B. Vbscript in the client means it only runs on IE.

    It's not vbscript running on the client.  See the <% and %> tags?  the server code is building the html page prior to flushing it to the client.

    @Jonathan Holland said:

    C. Obviously we are dealing with popups, and this code is used to navigate the correct open window.

    Why would you assume that?

     

     window.parent is referring to the window that opened a popup. 

     

    Actually, no. window.parent refers to the parent frame in a frameset. What you mean is window.opener.

    As such, this code isn't really a WTF.  "window.parent.navigate" refreshes the parent frame of the page, which is something you can't do in purely server-side code.



  • Ah you are correct. Its been a very long time since I wrote any code that worked with popups, with them being evil and all :)

    Regardless, its manipulating the client, not the server, so it makes no sense to use Response Redirect...after all, there is no response to redirect :)

      



  • @Jonathan Holland said:

    Ah you are correct. Its been a very long time since I wrote any code that worked with popups, with them being evil and all :)

    Regardless, its manipulating the client, not the server, so it makes no sense to use Response Redirect...after all, there is no response to redirect :)

     

     

    Not sure what you mean... is this a critique of the code, or the OP? 



  • @lilakuh said:

    @Jonathan Holland said:

    Ah you are correct. Its been a very long time since I wrote any code that worked with popups, with them being evil and all :)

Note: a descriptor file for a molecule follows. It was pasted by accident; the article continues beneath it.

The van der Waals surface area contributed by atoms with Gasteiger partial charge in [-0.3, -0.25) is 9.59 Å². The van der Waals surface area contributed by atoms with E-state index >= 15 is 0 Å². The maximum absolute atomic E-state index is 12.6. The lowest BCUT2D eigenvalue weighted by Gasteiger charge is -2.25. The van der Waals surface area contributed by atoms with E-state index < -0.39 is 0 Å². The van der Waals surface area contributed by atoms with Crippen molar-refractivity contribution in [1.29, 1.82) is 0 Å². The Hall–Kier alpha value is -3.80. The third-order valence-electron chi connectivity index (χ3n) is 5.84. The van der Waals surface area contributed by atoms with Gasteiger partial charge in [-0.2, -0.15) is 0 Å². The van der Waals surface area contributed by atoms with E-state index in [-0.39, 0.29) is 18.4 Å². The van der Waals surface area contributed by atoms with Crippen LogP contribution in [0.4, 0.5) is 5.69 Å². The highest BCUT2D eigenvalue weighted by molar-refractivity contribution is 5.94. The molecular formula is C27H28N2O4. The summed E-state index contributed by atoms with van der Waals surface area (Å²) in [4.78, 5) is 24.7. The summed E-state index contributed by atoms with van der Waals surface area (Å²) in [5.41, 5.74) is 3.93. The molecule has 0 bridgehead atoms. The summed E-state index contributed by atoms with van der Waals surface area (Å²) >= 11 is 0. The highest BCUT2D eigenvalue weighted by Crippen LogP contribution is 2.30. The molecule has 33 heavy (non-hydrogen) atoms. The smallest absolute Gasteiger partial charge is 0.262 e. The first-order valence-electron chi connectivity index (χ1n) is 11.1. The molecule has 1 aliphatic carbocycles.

Regardless, its manipulating the client, not the server, so it makes no sense to use Response Redirect...after all, there is no response to redirect :)

     

     

    Not sure what you mean... is this a critique of the code, or the OP? 

     

    Critiquing the OP for posting a non WTF.

     



  • @Jonathan Holland said:

    Critiquing the OP for posting a non WTF.

     

    And there you have it.



  • @Jonathan Holland said:

    Critiquing the OP for posting a non WTF.
     

     Gotcha :) 



  • The code redirects to the originating page, either in the same window, or by breaking out of a frame or iframe etc. Breaking out requires client-side trickery, but the first case should be just a http header. So there's a WTF, if you squint a little bit.

    Besides, why the code should be breaking out of framesets after processing a POST-dump-to-db in the first place may be its own WTF...



  • I should have probably given a bit more background on this. But with this particular system, posting code for all of the pieces isn't feasible. I'll try to explain it though.

    The page(s) in question are set-up as a frameset containing a header and a body frame. The header contains the number of the item being edited and the save button. The body contains the form and a Javascript function to submit it. When someone clicks save in the header it fires off the Javascript function in the body to submit the form. The submitted data is processed and the user is sent back to the edit page via client-side VBScript generated by the page which processed the POST. I do admit the example I posted requires some sort of work-around to break out of the frame, but in this situation the ideal thing would have been setting the form's target attribute to the parent frame. The pages in this system use client-side VBScript for all page redirection, even when frames are not involved or when breaking out of frames isn't required.



  • @Jonathan Holland said:

    after all, there is no response to redirect :)
    Yes there is. The code is choosing to send a script with client-side code to go to a different page in that response, rather than to redirect it.



  • Show me a way to break out of a frameset using server code.